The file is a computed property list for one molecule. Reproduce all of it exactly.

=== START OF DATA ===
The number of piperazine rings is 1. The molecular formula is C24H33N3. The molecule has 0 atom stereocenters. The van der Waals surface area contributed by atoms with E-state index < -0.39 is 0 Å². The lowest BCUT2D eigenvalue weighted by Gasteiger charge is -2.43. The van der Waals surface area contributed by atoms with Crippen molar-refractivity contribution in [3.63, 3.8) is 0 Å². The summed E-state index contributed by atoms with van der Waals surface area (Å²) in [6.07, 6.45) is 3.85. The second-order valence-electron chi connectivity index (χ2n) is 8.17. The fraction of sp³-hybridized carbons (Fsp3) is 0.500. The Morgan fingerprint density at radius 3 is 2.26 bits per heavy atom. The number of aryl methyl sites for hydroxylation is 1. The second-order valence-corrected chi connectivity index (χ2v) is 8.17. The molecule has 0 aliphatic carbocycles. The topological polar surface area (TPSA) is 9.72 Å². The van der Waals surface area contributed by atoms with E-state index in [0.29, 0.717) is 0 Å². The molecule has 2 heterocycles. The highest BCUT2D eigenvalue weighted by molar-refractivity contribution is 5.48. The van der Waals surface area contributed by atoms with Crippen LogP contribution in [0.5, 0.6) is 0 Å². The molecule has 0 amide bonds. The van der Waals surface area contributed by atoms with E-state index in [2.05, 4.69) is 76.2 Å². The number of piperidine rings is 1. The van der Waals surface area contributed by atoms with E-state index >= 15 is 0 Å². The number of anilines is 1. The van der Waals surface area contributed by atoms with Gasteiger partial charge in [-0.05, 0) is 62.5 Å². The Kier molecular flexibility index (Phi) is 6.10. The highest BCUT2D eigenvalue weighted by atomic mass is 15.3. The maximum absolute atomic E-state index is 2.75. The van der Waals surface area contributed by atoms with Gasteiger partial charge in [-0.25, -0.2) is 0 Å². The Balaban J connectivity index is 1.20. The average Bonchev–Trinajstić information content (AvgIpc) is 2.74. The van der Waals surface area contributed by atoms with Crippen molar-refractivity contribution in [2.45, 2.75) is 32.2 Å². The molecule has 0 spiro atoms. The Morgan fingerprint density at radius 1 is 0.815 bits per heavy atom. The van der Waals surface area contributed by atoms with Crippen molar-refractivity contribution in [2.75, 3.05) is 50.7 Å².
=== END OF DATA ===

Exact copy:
The number of piperazine rings is 1. The molecular formula is C24H33N3. The molecule has 0 atom stereocenters. The van der Waals surface area contributed by atoms with E-state index < -0.39 is 0 Å². The lowest BCUT2D eigenvalue weighted by Gasteiger charge is -2.43. The van der Waals surface area contributed by atoms with Crippen molar-refractivity contribution in [3.63, 3.8) is 0 Å². The summed E-state index contributed by atoms with van der Waals surface area (Å²) in [6.07, 6.45) is 3.85. The second-order valence-electron chi connectivity index (χ2n) is 8.17. The fraction of sp³-hybridized carbons (Fsp3) is 0.500. The Morgan fingerprint density at radius 3 is 2.26 bits per heavy atom. The number of aryl methyl sites for hydroxylation is 1. The second-order valence-corrected chi connectivity index (χ2v) is 8.17. The molecule has 0 aliphatic carbocycles. The topological polar surface area (TPSA) is 9.72 Å². The van der Waals surface area contributed by atoms with E-state index in [0.29, 0.717) is 0 Å². The molecule has 2 heterocycles. The highest BCUT2D eigenvalue weighted by molar-refractivity contribution is 5.48. The van der Waals surface area contributed by atoms with Crippen LogP contribution in [0.5, 0.6) is 0 Å². The molecule has 0 amide bonds. The van der Waals surface area contributed by atoms with E-state index in [2.05, 4.69) is 76.2 Å². The number of piperidine rings is 1. The van der Waals surface area contributed by atoms with E-state index >= 15 is 0 Å². The number of anilines is 1. The van der Waals surface area contributed by atoms with Gasteiger partial charge in [-0.05, 0) is 62.5 Å². The Kier molecular flexibility index (Phi) is 6.10. The highest BCUT2D eigenvalue weighted by atomic mass is 15.3. The maximum absolute atomic E-state index is 2.75. The van der Waals surface area contributed by atoms with Gasteiger partial charge in [-0.25, -0.2) is 0 Å². The Balaban J connectivity index is 1.20. The average Bonchev–Trinajstić information content (AvgIpc) is 2.74. The van der Waals surface area contributed by atoms with Crippen molar-refractivity contribution in [2.45, 2.75) is 32.2 Å². The molecule has 0 spiro atoms. The Morgan fingerprint density at radius 1 is 0.815 bits per heavy atom. The van der Waals surface area contributed by atoms with Crippen molar-refractivity contribution in [2.75, 3.05) is 50.7 Å².